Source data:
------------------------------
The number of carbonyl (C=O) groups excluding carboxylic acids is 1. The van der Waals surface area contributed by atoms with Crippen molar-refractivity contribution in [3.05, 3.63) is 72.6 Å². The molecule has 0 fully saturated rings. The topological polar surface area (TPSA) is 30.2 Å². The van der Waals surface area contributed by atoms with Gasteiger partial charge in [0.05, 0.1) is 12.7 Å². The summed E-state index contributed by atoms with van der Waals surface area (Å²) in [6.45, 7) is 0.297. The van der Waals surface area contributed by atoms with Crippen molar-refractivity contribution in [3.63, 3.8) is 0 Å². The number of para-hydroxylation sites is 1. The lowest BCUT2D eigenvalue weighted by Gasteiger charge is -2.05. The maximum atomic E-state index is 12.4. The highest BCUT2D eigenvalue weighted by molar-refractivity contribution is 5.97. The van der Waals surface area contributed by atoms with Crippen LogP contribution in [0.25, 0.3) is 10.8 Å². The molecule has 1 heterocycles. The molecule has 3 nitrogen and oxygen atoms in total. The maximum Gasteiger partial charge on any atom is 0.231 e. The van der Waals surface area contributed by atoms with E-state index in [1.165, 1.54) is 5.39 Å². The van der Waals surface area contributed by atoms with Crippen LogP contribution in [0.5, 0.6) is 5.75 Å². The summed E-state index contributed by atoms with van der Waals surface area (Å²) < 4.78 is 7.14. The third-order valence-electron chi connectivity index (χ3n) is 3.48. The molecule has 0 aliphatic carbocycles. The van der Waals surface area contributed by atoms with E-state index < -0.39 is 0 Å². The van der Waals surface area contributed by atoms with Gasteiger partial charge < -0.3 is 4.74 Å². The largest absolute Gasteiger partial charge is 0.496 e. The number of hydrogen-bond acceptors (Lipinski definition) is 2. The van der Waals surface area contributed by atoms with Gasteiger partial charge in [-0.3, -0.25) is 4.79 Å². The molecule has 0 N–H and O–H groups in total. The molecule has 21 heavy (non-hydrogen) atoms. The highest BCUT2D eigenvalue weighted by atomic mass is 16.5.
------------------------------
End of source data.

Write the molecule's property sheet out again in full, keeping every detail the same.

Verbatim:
The number of carbonyl (C=O) groups excluding carboxylic acids is 1. The van der Waals surface area contributed by atoms with Crippen molar-refractivity contribution in [3.05, 3.63) is 72.6 Å². The molecule has 0 fully saturated rings. The topological polar surface area (TPSA) is 30.2 Å². The van der Waals surface area contributed by atoms with Gasteiger partial charge in [0.05, 0.1) is 12.7 Å². The summed E-state index contributed by atoms with van der Waals surface area (Å²) in [6.45, 7) is 0.297. The van der Waals surface area contributed by atoms with Crippen molar-refractivity contribution in [3.63, 3.8) is 0 Å². The number of para-hydroxylation sites is 1. The lowest BCUT2D eigenvalue weighted by Gasteiger charge is -2.05. The maximum atomic E-state index is 12.4. The highest BCUT2D eigenvalue weighted by molar-refractivity contribution is 5.97. The van der Waals surface area contributed by atoms with Crippen LogP contribution in [0.25, 0.3) is 10.8 Å². The molecule has 1 heterocycles. The molecule has 3 nitrogen and oxygen atoms in total. The maximum Gasteiger partial charge on any atom is 0.231 e. The van der Waals surface area contributed by atoms with E-state index in [1.165, 1.54) is 5.39 Å². The van der Waals surface area contributed by atoms with Crippen LogP contribution in [0.5, 0.6) is 5.75 Å². The summed E-state index contributed by atoms with van der Waals surface area (Å²) < 4.78 is 7.14. The third-order valence-electron chi connectivity index (χ3n) is 3.48. The molecule has 0 aliphatic carbocycles. The van der Waals surface area contributed by atoms with E-state index < -0.39 is 0 Å². The van der Waals surface area contributed by atoms with Gasteiger partial charge < -0.3 is 4.74 Å². The largest absolute Gasteiger partial charge is 0.496 e. The number of hydrogen-bond acceptors (Lipinski definition) is 2. The van der Waals surface area contributed by atoms with Gasteiger partial charge in [-0.3, -0.25) is 4.79 Å². The molecule has 0 N–H and O–H groups in total. The molecule has 21 heavy (non-hydrogen) atoms. The highest BCUT2D eigenvalue weighted by atomic mass is 16.5.